Underwater Photography with a Canon PowerShot D10
After moving to the beautiful Whitsundays in Australia, the first thing we wanted to try out was underwater photography. I normally photograph with a Canon 5D Mark II, however soon found out the cost of an underwater casing for a DSLR is astronomical to say the least! Until I knew how often I was going to snorkel, I wasn’t sure if I wanted to fork out that much money. Then one afternoon while looking through the local camera store, I came across Canon’s first underwater camera, a PowerShot D10 for a very low cost of $520 Australian dollars. Amazon currently has the PowerShot D10 listed for only $259 USD. Since I was in the market for a handy walk around camera at the same time, I thought why not give it a try and boy, was I glad I did!
Lucky for us, Airlie Beach has a great lagoon where we could try out some test shots.
Images on this page are resized for online viewing, but rest assured, the 12.1-megapixel CCD on this underwater camera captures enough detail for photo-quality poster-size prints. I won’t go into detail about other specifications as you can already read that over on the Canon Website.
Apart from it’s low cost, what else did I like about Canon PowerShot D10 underwater camera?
Great image and video quality both underwater and above water. I was definitely surprised by the sharpness of the photographs, as well as the brightness of the colours. Take this photograph below for example.
Even though Canon refers to it as an underwater camera, it also takes great quality above water shots as well. I’ve found it the perfect walk around point and click camera. It’s also easy to switch between underwater and landscape shots through the scene menu. Available scene choices include portrait, landscape, night scene, foliage, snow, beach, sunset, fireworks, aquarium, underwater, ISO 3200, long shutter, indoor, kids & pets, night snapshot, color accent, color swap and stitch assist.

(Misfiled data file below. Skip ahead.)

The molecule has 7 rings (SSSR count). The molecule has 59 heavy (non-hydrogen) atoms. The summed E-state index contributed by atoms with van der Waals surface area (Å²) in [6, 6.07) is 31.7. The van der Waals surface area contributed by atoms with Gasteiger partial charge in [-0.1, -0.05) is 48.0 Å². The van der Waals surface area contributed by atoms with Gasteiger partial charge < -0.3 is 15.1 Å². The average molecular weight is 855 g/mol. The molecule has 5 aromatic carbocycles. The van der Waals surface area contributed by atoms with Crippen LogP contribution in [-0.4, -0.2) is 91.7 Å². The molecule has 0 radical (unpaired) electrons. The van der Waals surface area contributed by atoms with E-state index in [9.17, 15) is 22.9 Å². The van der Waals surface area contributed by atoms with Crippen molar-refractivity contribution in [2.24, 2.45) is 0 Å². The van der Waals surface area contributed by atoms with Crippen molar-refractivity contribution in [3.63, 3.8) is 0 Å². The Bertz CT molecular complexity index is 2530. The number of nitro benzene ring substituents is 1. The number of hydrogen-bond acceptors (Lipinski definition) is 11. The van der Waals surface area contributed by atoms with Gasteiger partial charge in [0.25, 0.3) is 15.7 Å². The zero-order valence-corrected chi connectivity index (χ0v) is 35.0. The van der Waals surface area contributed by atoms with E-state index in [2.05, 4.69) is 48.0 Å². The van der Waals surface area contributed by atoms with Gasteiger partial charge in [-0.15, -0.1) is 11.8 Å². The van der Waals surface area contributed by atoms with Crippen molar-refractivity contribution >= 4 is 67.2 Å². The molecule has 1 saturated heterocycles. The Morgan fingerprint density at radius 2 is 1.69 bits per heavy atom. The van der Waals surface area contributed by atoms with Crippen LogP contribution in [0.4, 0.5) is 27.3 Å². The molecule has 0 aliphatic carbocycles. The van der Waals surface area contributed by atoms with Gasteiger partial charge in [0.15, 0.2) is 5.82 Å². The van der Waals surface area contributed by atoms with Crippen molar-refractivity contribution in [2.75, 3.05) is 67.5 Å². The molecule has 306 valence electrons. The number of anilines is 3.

I also like how light the camera is, yet it still feels really robust. It’s obviously build for the outdoors and well protected against drops. Canon states the camera is shock proof for drops up to 4 feet in height.
Before buying the underwater camera, I was concerned about it being a point and click, in that it was my understanding that there would be a short delay from when I pressed the shutter button, to when the photo is actually processed. Some time after the first few shots I stopped worrying about it, as I soon realised how instantly fast this camera is to focus and shoot. I have no problems taking sharp images while bobbing about in the water.
Things I don’t like about the Canon PowerShot D10 underwater camera?
To be honest, the only things I don’t like about the camera has nothing to do with the technology itself, and more to do with myself usually shooting with an EOS 5D Mark II. One of my favourite settings on a DSLR is Aperture. I like to be able to choose the Aperture, hence controlling how much of the scenery is in focus. It would have been nice if this was possible with the PowerShot D10, as it is with other Canon point and click camera’s.
Another setting I would have liked to see, is the choice of RAW file format for images. Anyone who’s worked with JPEG format will tell you that they seem to deteriorate over time. Therefore, after transferring my images to Aperture (Apple software) I need to re-save them as TIFF’s before editing. Having said that, the JPEG images do transfer to my MacBook Pro in no time flat!
I’m really looking forward to seeing what this camera can do when we go snorkeling the Great Barrier Reef in a couple of weeks time. Until then, I’ll keep practising in the lagoon
Before buying this camera, I recommend reading more reviews over at Amazon where it’s currently rated 4/5 stars from 323 fellow photographers.